Feeds

Jobs in 'Apple not perfect' shock

MobileMe could have been better, admits Steve

Website security in corporate America

An internal email sent by Steve Jobs admits that MobileMe was "not up to Apple's standards" and that the company tried to do too much too quickly.

The shock missive, which tips the world upside down for Mactopians, goes on to admit that they've still got a lot to learn about internet services.

The details are being reported by Ars Technica, who have seen the mail that was sent to Apple employees last night.

Jobs admits in the mail: "It was a mistake to launch MobileMe at the same time as iPhone 3G, iPhone 2.0 software and the App Store." He went on to say that MobileMe could have been delayed without any significant consequences.

Given the way iTunes melted down for the first few days following the launch, it could be argued that attempting the 3G iPhone and App Store on the same day was too much, without even considering MobileMe.

Jobs appears to agree that a phased approach would have been better, breaking MobileMe down into segments and launching each one separately - perhaps by rolling out over-the-air synching first, then linking the web applications one at a time. That's obviously how any developer would prefer to see their software deployed, but it wouldn't have provided the "One more thing" shock that Apple addicts have come to expect from the company.

The mail also talks about some structural changes, with Eddy Cue taking over all internet services - though it appears no one is taking a fall for deciding to launch everything at the same time.

Steve does admit that the company still has much to learn about internet services and how to run them, but promises they'll have all that down pat by the end of 2008. "The vision of MobileMe is both exciting and ambitious," he says, "and we will press on to make it a service we are all proud of by the end of this year." So only another five months of chaos, then. ®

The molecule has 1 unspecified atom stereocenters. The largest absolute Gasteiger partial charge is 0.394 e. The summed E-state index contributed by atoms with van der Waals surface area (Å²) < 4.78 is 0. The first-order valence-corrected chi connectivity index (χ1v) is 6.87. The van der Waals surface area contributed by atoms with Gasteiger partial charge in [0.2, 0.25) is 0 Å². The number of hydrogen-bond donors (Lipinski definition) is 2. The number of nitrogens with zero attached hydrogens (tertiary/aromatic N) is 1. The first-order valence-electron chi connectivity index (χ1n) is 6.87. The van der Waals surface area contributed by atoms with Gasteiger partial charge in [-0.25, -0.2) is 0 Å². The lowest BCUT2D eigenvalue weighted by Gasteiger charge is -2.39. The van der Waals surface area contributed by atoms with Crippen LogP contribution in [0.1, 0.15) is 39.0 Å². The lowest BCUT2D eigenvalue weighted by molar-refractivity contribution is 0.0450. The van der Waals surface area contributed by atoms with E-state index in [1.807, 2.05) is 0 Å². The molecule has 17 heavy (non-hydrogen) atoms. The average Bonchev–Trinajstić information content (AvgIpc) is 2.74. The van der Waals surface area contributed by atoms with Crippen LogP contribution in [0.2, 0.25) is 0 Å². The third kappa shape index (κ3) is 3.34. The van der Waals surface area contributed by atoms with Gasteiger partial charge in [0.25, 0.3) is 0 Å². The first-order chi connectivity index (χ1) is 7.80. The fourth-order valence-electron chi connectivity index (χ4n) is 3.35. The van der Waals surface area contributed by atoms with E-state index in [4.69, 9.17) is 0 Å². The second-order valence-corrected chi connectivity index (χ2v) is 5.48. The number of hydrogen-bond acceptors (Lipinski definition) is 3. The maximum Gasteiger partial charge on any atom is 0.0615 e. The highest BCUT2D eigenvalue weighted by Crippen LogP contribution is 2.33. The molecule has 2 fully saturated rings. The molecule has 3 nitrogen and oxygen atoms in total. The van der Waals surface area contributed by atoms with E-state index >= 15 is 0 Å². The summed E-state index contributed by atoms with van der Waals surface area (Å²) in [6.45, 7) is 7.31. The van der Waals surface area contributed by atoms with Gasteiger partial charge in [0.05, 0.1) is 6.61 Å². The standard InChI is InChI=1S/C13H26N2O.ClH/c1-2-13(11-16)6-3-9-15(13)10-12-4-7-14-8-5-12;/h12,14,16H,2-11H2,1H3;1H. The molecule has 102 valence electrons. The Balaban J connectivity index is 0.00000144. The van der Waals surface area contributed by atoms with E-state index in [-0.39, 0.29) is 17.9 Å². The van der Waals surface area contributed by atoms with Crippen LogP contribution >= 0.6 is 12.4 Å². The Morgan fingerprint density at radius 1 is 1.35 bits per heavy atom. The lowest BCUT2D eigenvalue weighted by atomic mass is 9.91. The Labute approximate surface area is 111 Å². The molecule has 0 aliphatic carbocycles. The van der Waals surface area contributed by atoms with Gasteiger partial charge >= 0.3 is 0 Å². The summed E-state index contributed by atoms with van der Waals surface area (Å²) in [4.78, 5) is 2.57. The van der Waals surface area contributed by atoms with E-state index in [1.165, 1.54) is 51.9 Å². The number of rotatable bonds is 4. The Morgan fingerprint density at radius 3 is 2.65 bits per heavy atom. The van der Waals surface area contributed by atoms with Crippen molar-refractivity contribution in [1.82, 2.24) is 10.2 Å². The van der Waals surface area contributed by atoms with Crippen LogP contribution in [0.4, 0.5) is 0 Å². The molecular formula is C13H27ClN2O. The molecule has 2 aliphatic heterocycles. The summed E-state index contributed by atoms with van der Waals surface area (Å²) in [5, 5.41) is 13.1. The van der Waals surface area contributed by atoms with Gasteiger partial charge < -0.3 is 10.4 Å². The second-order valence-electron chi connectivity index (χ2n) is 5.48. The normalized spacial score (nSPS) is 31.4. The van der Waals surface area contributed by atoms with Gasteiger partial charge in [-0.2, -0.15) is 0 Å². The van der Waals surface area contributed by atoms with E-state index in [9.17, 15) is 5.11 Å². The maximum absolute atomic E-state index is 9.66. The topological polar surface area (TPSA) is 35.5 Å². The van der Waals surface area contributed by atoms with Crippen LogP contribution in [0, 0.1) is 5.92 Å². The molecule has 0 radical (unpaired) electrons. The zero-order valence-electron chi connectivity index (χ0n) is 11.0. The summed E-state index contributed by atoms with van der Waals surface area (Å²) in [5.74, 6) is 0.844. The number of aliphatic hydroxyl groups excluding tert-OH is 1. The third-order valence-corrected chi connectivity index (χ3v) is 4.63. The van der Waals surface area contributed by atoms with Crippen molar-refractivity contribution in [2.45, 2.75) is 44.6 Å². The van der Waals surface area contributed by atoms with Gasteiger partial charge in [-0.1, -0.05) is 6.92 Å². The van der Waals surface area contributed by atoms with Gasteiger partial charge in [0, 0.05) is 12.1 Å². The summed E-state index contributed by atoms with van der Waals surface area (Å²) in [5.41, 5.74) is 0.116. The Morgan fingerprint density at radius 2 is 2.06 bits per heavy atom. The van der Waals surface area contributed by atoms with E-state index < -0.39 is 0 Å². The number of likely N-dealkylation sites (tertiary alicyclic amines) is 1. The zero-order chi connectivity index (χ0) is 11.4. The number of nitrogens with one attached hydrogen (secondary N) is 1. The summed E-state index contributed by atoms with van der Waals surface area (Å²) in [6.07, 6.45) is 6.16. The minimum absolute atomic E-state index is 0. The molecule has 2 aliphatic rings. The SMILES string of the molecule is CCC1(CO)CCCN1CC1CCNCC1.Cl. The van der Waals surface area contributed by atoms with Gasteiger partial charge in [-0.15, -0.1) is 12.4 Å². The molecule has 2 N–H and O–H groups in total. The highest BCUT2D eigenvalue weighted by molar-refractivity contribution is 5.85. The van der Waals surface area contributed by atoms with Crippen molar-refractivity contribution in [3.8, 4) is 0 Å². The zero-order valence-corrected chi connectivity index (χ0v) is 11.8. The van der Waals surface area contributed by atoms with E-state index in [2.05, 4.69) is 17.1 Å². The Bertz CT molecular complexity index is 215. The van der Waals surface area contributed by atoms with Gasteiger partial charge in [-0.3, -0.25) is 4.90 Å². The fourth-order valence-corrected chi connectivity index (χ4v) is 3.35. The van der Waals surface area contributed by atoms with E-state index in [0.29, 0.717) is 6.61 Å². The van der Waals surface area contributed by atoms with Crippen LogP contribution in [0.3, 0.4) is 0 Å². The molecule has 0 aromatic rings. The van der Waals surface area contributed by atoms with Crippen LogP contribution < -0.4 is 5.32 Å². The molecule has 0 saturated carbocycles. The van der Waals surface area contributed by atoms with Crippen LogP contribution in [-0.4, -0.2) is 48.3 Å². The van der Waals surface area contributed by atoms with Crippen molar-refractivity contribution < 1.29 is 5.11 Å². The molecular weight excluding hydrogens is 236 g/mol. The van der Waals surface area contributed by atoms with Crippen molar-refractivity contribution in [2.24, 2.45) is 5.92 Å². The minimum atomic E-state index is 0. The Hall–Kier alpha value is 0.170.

Internet Security Threat Report 2014

More from The Register

next story
Brit telcos warn Scots that voting Yes could lead to HEFTY bills
BT and Co: Independence vote likely to mean 'increased costs'
Phones 4u slips into administration after EE cuts ties with Brit mobe retailer
More than 5,500 jobs could be axed if rescue mission fails
New 'Cosmos' browser surfs the net by TXT alone
No data plan? No WiFi? No worries ... except sluggish download speed
ISPs' post-net-neutrality world is built on 'bribes' says Tim Berners-Lee
Father of the worldwide web is extremely peeved over pay-per-packet-type plans
Radio hams can encrypt, in emergencies, says Ofcom
Consultation promises new spectrum and hints at relaxed licence conditions
Google+ GOING, GOING ... ? Newbie Gmailers no longer forced into mandatory ID slurp
Mountain View distances itself from lame 'network thingy'
Vodafone to buy 140 Phones 4u stores from stricken retailer
887 jobs 'preserved' in the process, says administrator PwC
Bonking with Apple has POUNDED mobe operators' wallets
... into submission. Weve squeals, ditches payment plans
Drag queens: Oh, don't be so bitchy, Facebook! Let us use our stage names
Handbags at dawn over free content ad network's ID policy
prev story

Whitepapers

Secure remote control for conventional and virtual desktops
Balancing user privacy and privileged access, in accordance with compliance frameworks and legislation. Evaluating any potential remote control choice.
WIN a very cool portable ZX Spectrum
Win a one-off portable Spectrum built by legendary hardware hacker Ben Heck
Storage capacity and performance optimization at Mizuno USA
Mizuno USA turn to Tegile storage technology to solve both their SAN and backup issues.
High Performance for All
While HPC is not new, it has traditionally been seen as a specialist area – is it now geared up to meet more mainstream requirements?
The next step in data security
With recent increased privacy concerns and computers becoming more powerful, the chance of hackers being able to crack smaller-sized RSA keys increases.